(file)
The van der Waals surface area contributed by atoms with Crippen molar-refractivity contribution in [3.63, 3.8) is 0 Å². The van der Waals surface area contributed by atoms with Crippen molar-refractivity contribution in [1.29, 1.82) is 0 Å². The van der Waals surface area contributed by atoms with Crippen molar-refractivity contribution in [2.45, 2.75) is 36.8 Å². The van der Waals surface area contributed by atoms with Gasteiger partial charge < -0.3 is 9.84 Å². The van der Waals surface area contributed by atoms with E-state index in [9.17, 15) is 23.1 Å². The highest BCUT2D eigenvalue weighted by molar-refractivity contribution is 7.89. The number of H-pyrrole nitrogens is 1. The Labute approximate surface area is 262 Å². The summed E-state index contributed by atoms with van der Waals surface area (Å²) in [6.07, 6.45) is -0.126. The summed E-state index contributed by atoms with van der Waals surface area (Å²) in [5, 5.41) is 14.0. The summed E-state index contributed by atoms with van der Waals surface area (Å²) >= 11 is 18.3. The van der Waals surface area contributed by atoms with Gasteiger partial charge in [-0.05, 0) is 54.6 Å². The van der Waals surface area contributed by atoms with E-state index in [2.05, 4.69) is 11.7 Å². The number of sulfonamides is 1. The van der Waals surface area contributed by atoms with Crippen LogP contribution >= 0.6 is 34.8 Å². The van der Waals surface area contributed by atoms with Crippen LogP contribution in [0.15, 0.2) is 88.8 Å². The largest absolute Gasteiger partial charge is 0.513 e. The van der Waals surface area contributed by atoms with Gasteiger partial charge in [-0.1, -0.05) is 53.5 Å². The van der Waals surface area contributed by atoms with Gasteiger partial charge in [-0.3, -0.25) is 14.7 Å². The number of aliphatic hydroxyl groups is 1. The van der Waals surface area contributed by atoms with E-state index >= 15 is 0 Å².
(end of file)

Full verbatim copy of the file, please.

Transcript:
The van der Waals surface area contributed by atoms with Crippen molar-refractivity contribution in [3.63, 3.8) is 0 Å². The van der Waals surface area contributed by atoms with Crippen molar-refractivity contribution in [1.29, 1.82) is 0 Å². The van der Waals surface area contributed by atoms with Crippen molar-refractivity contribution in [2.45, 2.75) is 36.8 Å². The van der Waals surface area contributed by atoms with Gasteiger partial charge < -0.3 is 9.84 Å². The van der Waals surface area contributed by atoms with E-state index in [9.17, 15) is 23.1 Å². The highest BCUT2D eigenvalue weighted by molar-refractivity contribution is 7.89. The number of H-pyrrole nitrogens is 1. The Labute approximate surface area is 262 Å². The summed E-state index contributed by atoms with van der Waals surface area (Å²) in [6.07, 6.45) is -0.126. The summed E-state index contributed by atoms with van der Waals surface area (Å²) in [5, 5.41) is 14.0. The summed E-state index contributed by atoms with van der Waals surface area (Å²) >= 11 is 18.3. The van der Waals surface area contributed by atoms with Gasteiger partial charge in [-0.05, 0) is 54.6 Å². The van der Waals surface area contributed by atoms with E-state index in [2.05, 4.69) is 11.7 Å². The number of sulfonamides is 1. The van der Waals surface area contributed by atoms with Crippen LogP contribution >= 0.6 is 34.8 Å². The van der Waals surface area contributed by atoms with Crippen LogP contribution in [0.15, 0.2) is 88.8 Å². The largest absolute Gasteiger partial charge is 0.513 e. The van der Waals surface area contributed by atoms with Gasteiger partial charge in [-0.1, -0.05) is 53.5 Å². The van der Waals surface area contributed by atoms with Gasteiger partial charge in [-0.3, -0.25) is 14.7 Å². The number of aliphatic hydroxyl groups is 1. The van der Waals surface area contributed by atoms with E-state index >= 15 is 0 Å².